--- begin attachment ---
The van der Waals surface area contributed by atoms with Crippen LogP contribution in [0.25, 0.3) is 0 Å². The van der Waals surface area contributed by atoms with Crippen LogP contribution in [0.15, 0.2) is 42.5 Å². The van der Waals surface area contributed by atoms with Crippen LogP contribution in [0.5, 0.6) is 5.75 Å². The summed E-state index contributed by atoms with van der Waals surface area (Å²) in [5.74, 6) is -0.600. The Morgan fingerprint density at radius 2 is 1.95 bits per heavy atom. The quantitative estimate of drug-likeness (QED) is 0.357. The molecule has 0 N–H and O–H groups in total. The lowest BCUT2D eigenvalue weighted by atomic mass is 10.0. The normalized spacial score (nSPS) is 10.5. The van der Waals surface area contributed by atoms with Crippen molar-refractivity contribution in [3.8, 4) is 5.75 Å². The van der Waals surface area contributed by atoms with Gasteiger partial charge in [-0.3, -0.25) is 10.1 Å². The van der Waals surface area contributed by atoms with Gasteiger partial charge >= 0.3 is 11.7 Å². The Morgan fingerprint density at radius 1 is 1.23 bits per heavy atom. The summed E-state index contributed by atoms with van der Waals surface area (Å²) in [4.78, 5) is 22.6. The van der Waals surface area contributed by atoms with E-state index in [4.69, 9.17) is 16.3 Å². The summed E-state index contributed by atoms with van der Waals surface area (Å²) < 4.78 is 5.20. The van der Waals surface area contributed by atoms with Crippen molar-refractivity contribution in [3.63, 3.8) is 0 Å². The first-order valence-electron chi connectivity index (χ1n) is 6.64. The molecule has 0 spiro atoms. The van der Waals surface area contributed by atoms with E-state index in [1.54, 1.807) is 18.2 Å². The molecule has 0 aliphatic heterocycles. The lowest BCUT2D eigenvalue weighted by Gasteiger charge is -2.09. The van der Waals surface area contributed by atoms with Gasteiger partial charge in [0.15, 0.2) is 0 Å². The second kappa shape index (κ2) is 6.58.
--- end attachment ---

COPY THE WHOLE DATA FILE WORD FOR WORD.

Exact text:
The van der Waals surface area contributed by atoms with Crippen LogP contribution in [0.25, 0.3) is 0 Å². The van der Waals surface area contributed by atoms with Crippen LogP contribution in [0.15, 0.2) is 42.5 Å². The van der Waals surface area contributed by atoms with Crippen LogP contribution in [0.5, 0.6) is 5.75 Å². The summed E-state index contributed by atoms with van der Waals surface area (Å²) in [5.74, 6) is -0.600. The Morgan fingerprint density at radius 2 is 1.95 bits per heavy atom. The quantitative estimate of drug-likeness (QED) is 0.357. The molecule has 0 N–H and O–H groups in total. The lowest BCUT2D eigenvalue weighted by atomic mass is 10.0. The normalized spacial score (nSPS) is 10.5. The van der Waals surface area contributed by atoms with Crippen molar-refractivity contribution in [3.8, 4) is 5.75 Å². The van der Waals surface area contributed by atoms with Gasteiger partial charge in [-0.3, -0.25) is 10.1 Å². The van der Waals surface area contributed by atoms with Gasteiger partial charge >= 0.3 is 11.7 Å². The Morgan fingerprint density at radius 1 is 1.23 bits per heavy atom. The summed E-state index contributed by atoms with van der Waals surface area (Å²) in [4.78, 5) is 22.6. The van der Waals surface area contributed by atoms with E-state index in [4.69, 9.17) is 16.3 Å². The summed E-state index contributed by atoms with van der Waals surface area (Å²) < 4.78 is 5.20. The van der Waals surface area contributed by atoms with Crippen molar-refractivity contribution in [3.63, 3.8) is 0 Å². The first-order valence-electron chi connectivity index (χ1n) is 6.64. The molecule has 0 spiro atoms. The van der Waals surface area contributed by atoms with E-state index in [1.54, 1.807) is 18.2 Å². The molecule has 0 aliphatic heterocycles. The lowest BCUT2D eigenvalue weighted by Gasteiger charge is -2.09. The van der Waals surface area contributed by atoms with Gasteiger partial charge in [0.15, 0.2) is 0 Å². The second kappa shape index (κ2) is 6.58.